Written by  ,     July 4, 2020     Posted in Background, In real life, News

At a recent gathering with friends, there was an empty chair between two groupings. On the left, the seven old folks–my age. On the right, six representing the “younger generation.” I turned the chair towards the latter, sat down, and made a quasi-joke about preferring the perspective of youth.

Only moments later, now behind me, the older folks began one of those conversations that just gets my blood to boiling. I first tuned in as they were laughing that the “Indian” was removed from the butter box. Next, Aunt Jemima is a goner. Then, the Redskins name change came up, all meant in good fun, but, I knew, and know, not fun… And then, George Floyd. And, “He had a rap sheet as long as his arm.” “Why are we making him a hero?” “He even had the American flag over his casket.” (Was he not an American?) Then, “The media blows everything out of proportion.” Every comment you could imagine diverting from the truth, but not a single one speaking specifically to the issues that reignited massive protests. Not one of them spoke of a senseless murder, the abuse of power, or our unjust system. Just a lot of mob-like ignorance and failure to see. It was a great example of the type of mentality that consistently contributes to the never ending wrongful deaths and the denial of justice to so many. It was disheartening, at the very least. Before I removed myself and went inside–feeling weak for a confrontation at my friend’s house–one of the more wise young women in “my” group looked at me and said:

“Looks like you chose the right circle.” Indeed I did.

Her boyfriend then agreed and talked about one of his own moments of enlightenment days before watching on YouTube–a montage linking together many murders of unarmed, non threatening black people at the hands of oppressors. He was moved and it was beautiful to hear him share it with us.

A while later, one of my friends who had participated in the bullshit, sought me out to apologize for having offended me, and to have a conversation. I thought her doing so was brave and hopeful. I told her it wasn’t about me, but all of us doing a better job at understanding this incredible blight, and finding the courage to help change the conversation.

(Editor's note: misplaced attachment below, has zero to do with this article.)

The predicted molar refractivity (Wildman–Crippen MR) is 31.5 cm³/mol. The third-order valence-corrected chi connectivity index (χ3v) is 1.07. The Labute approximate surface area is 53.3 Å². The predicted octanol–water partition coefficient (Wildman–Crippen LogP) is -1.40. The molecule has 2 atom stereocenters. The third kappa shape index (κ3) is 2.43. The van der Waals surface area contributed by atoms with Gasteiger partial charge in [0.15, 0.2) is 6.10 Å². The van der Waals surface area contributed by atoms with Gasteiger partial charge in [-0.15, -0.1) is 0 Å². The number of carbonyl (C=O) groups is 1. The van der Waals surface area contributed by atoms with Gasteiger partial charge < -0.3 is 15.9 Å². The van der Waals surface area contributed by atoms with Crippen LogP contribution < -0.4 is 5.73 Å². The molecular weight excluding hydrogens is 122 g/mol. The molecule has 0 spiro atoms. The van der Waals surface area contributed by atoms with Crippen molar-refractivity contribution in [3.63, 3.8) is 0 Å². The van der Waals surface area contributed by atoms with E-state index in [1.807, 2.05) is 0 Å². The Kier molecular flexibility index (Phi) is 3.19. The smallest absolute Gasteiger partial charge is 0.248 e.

4 Responses

  1. Joe Hungler says:

    This is why I love having you in our board Scott.

  2. Robby G. says:

    I disagree with the 7% upcharge on orders for “fair” wages. This turns many people off. I want to tip based upon service, not what the industry is going through. I don’t mean to sound crude but if I receive lousy service why I am I paying an extra 7%?.

    I’d rather pay the individual who serviced me.

    And it’s a shame the gift cards I bought my parents for XMas cannot be used “until this is over”. Money thrown out the window (or in your pockets)

    • Scott Plath says:


      A year later, I offer you my most sincere apology. The pandemic took me in a different writing direction and I failed to see your response. In response, albeit very lat!) if you receive poor service you should: 1) Ask to see a manager 2) Withhold the gratuity if we do not make corrections. The 7% has nothing to do with service and it’s intent is very clearly written on the menus and websites. It is SIMPLY a 7% menu price increase–that goes directly to the cooks rather than the owners or servers, who live on tips.

      And, gift certificates are now being accepted. We simply asked respectfully, that while we were fighting against bankruptcy, our customers delayed using them. We survived. We thank all of you for understanding and supporting us before, now, later–whenever! Stay well.

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